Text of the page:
Walking up the stairs to the second floor at 77 Front Street in Brooklyn, New York, you enter a hallowed piece of real estate that reeks of the sweat of boxers and wrestlers in training and the heat hits you as stiff as a clothesline to the chest.
Barely escaping a view of the Brooklyn Bridge and Manhattan, Gleason’s Gym is a staple of the DUMBO neighborhood in Brooklyn and has bred a litany of successful boxers such as Mike Tyson. However, Gleason’s list of successful professional wrestlers is even more impressive, with alumni such as Tommy Dreamer, Taz and Bill DeMott to its name.
One man, that’s been there since the beginning is responsible for giving them their start, former WWF wrestler and 1996 Hall of Fame inductee Johnny Rodz.
“I have seen them all come and I’ve seen them all go,” said Rodz. “But if they leave here and are not successful, it’s all on them because we make sure everybody puts in the work to succeed.”
With success stories like Dreamer, Taz and DeMott a prevalent topic among the hopefuls who train between the red walls of Gleason’s, recent alumni such as Jorge Santi, who currently wrestle on the independent circuit remember the legendary gym as their home.
“Gleason’s Gym is a character by itself,” said Santi. “The gym is a raw workout with no AC and very little heat. There is no worst when you’re conditioning to be the best, but it has its grit and I love it for it. I didn’t make it….yet. But I’m not bitter. He [Johnny Rodz] promises you to wrestle but he does not promise you the dream to make it, it’s on you. If you were to make it, he does not take a percentage of your earnings like other wannabes, he just wants to be recognized.”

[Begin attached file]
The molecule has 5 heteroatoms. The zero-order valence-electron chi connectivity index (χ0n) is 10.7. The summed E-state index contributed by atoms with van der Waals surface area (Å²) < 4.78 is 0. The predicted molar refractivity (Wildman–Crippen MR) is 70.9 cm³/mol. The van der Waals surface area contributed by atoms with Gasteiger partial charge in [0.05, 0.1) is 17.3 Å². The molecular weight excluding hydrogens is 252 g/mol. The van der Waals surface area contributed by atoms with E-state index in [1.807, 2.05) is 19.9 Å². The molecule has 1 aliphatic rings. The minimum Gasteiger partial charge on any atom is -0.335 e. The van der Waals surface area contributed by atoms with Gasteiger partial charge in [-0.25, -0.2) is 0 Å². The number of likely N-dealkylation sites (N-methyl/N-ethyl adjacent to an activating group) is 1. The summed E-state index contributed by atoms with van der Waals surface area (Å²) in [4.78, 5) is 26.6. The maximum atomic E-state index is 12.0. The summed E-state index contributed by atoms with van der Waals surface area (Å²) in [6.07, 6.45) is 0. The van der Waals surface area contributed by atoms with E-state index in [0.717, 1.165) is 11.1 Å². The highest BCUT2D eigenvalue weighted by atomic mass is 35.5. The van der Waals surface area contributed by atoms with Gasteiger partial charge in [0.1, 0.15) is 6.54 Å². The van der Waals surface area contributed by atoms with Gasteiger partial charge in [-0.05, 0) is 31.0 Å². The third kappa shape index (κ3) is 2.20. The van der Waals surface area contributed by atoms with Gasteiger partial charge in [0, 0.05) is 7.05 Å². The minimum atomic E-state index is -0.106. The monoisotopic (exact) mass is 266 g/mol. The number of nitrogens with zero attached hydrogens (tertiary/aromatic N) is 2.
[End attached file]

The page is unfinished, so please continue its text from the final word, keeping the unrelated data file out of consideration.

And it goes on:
Additionally, the reputation that Rodz established with his students and wrestlers have a high respect for him. In Santi’s case, it was all about getting a chance to train with Rodz and accomplishing that goal by any means necessary.
“That was the only gym that I knew did pro wrestling. There were other ones but his gym and World of Unpredictable Wrestling was on TV once or twice a year, I wanted to be a part of it,” said Santi. “Even if my family didn’t have the means and they didn’t. I worked at Taco Bell for $5.25 an hour to pay a high tuition of $2,000 dollars. It was a lot of money to me when I was 16/17 years old.”
Sitting in his office decorated by pictures and artifacts that illustrate his global career, including signed pictures of former alumni and his old wrestling licenses and boots, the 76-year-old Rodz brings the experience wrestlers yearn for. Having wrestled in countries such as Japan and Mexico, Rodz teaching isn’t something you learn at any school.